It’s a mom cliche: how quickly our kids grow.
This usually causes eye rolls from our kids and nods of agreement from other moms.
How I feel like I was just taking my oldest to kindergarten orientation and now he’s headed to middle school next year. And how it’s just not possible.
But what I didn’t expect, now that we’ve entered tweendom in this house is that those changes now occur so quickly I won’t have any idea what just happened.
How, within the span of just a few short months, I went from “There is NO WAY my son is going on the overnight 5th grade class trip without either his dad or me along. NO WAY!” to “You know what? He’d be perfectly fine without me. I don’t know why I thought I’d need to go along. I wonder if I can get a refund and NOT have to ride on a bus for 6 hours with all those kids…” but then to “Wow, this is probably one of the last trips like this where he’ll be excited that his mom is going along…”
I’ve been prepared for the changes, for the fact that my kids would grow up. We hear it all the time.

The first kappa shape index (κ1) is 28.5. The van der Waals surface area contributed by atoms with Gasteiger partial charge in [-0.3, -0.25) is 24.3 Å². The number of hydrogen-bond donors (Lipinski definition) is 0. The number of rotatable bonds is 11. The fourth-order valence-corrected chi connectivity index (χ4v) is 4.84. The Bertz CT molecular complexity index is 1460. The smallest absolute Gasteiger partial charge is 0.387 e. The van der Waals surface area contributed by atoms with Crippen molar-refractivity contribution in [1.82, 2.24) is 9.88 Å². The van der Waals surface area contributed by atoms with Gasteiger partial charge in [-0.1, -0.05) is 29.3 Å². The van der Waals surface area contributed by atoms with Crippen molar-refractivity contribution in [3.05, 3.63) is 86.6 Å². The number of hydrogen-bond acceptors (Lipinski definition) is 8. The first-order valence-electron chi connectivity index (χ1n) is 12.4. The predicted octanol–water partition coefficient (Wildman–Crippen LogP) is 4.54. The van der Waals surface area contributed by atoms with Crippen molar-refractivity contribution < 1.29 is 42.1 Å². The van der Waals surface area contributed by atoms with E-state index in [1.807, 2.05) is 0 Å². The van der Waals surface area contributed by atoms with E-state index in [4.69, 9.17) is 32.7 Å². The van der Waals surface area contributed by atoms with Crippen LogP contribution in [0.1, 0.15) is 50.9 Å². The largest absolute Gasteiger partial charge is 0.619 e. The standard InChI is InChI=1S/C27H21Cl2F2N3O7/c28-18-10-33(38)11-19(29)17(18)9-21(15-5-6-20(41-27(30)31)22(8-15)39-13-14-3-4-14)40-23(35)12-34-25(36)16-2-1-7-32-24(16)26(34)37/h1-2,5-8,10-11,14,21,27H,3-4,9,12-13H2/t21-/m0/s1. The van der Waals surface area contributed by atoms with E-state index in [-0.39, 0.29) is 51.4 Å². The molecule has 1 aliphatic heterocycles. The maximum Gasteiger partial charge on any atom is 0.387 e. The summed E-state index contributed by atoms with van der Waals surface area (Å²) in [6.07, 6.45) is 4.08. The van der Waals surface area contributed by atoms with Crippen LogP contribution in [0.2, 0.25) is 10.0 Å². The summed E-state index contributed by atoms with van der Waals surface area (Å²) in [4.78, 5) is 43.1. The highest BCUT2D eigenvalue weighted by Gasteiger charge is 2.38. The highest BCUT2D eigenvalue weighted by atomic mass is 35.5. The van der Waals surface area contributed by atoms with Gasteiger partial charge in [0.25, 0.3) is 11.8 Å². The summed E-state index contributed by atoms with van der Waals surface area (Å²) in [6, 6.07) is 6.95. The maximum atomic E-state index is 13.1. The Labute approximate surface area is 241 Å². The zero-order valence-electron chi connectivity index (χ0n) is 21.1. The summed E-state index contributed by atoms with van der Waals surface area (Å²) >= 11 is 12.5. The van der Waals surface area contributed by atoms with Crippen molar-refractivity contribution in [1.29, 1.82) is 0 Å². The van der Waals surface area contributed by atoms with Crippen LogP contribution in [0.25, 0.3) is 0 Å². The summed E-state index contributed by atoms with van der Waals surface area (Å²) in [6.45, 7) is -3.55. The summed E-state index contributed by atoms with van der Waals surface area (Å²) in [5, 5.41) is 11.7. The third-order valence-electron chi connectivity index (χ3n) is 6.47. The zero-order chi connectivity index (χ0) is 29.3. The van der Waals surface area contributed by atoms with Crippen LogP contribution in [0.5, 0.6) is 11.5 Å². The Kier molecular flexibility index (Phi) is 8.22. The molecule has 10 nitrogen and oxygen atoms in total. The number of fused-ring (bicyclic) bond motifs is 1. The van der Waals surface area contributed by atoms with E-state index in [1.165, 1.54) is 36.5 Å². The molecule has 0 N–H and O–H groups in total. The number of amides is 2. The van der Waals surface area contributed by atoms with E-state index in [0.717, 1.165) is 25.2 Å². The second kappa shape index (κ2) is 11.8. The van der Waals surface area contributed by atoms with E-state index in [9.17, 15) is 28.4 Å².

But I’m not prepared for just how fast it’s all changing now.
We have to accept that a tween is so much more grown up than that same child was as a baby or toddler.
But do I have to accept that he’s so much more grown up than he was just a few short months ago?
Or maybe it’s me who is changing. Who is realizing I need to relax my grip and let my son do more on his own, more of what he’s capable of.
I remember being told, way back when I still needed a double stroller and a baby carrier to cart my kids around in, that parenting is like a funnel. You’ve got to hold on super tight down there at the bottom when they’re small. Not allowing them much freedom because it’s dangerous to do so. And then, as they grow up, we have to relax our grip, moving our hands up the funnel, allowing our kids more and more freedom. That we can’t do this backwards, letting them do whatever they want when they’re young and then trying to force a tight control on them just when they should be exerting their independence. Our control needs to be less over time, with their freedom greater. Until we finally (and dramatically, with a big thunk) drop the funnel to the floor and become an observer.
With my tween, I’m still down at the part of the funnel where it’s just starting to open up, where my grip is loosening and I know I’m going to have to let go even more.
So, I’m changing.
And he’s changing.
And we need to figure this out together.